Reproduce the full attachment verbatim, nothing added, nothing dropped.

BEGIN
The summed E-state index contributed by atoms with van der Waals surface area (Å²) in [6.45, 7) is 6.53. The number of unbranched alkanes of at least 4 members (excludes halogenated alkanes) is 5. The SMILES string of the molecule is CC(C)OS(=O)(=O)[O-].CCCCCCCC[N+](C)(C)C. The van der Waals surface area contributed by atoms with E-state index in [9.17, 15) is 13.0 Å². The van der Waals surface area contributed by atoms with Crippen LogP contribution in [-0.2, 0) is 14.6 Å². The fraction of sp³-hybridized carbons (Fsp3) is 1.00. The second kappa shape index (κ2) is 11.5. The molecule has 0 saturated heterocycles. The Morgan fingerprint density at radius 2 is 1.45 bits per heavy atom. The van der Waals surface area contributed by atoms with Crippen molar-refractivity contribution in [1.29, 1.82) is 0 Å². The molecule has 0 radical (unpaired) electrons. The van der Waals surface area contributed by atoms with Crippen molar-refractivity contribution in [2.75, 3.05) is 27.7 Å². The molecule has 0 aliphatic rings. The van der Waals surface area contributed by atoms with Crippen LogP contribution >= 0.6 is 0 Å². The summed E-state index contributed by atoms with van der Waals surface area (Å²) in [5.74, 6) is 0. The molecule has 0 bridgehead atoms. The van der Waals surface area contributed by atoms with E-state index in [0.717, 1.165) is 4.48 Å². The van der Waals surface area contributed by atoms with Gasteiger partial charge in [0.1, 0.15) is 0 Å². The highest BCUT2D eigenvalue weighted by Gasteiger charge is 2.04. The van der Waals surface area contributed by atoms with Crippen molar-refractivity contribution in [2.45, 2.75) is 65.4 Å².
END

The summed E-state index contributed by atoms with van der Waals surface area (Å²) in [6.45, 7) is 6.53. The number of unbranched alkanes of at least 4 members (excludes halogenated alkanes) is 5. The SMILES string of the molecule is CC(C)OS(=O)(=O)[O-].CCCCCCCC[N+](C)(C)C. The van der Waals surface area contributed by atoms with E-state index in [9.17, 15) is 13.0 Å². The van der Waals surface area contributed by atoms with Crippen LogP contribution in [-0.2, 0) is 14.6 Å². The fraction of sp³-hybridized carbons (Fsp3) is 1.00. The second kappa shape index (κ2) is 11.5. The molecule has 0 saturated heterocycles. The Morgan fingerprint density at radius 2 is 1.45 bits per heavy atom. The van der Waals surface area contributed by atoms with Crippen molar-refractivity contribution in [1.29, 1.82) is 0 Å². The molecule has 0 radical (unpaired) electrons. The van der Waals surface area contributed by atoms with Crippen molar-refractivity contribution in [2.75, 3.05) is 27.7 Å². The molecule has 0 aliphatic rings. The van der Waals surface area contributed by atoms with Crippen LogP contribution >= 0.6 is 0 Å². The summed E-state index contributed by atoms with van der Waals surface area (Å²) in [5.74, 6) is 0. The molecule has 0 bridgehead atoms. The van der Waals surface area contributed by atoms with E-state index in [0.717, 1.165) is 4.48 Å². The van der Waals surface area contributed by atoms with Gasteiger partial charge in [0.1, 0.15) is 0 Å². The highest BCUT2D eigenvalue weighted by Gasteiger charge is 2.04. The van der Waals surface area contributed by atoms with Crippen molar-refractivity contribution in [2.45, 2.75) is 65.4 Å².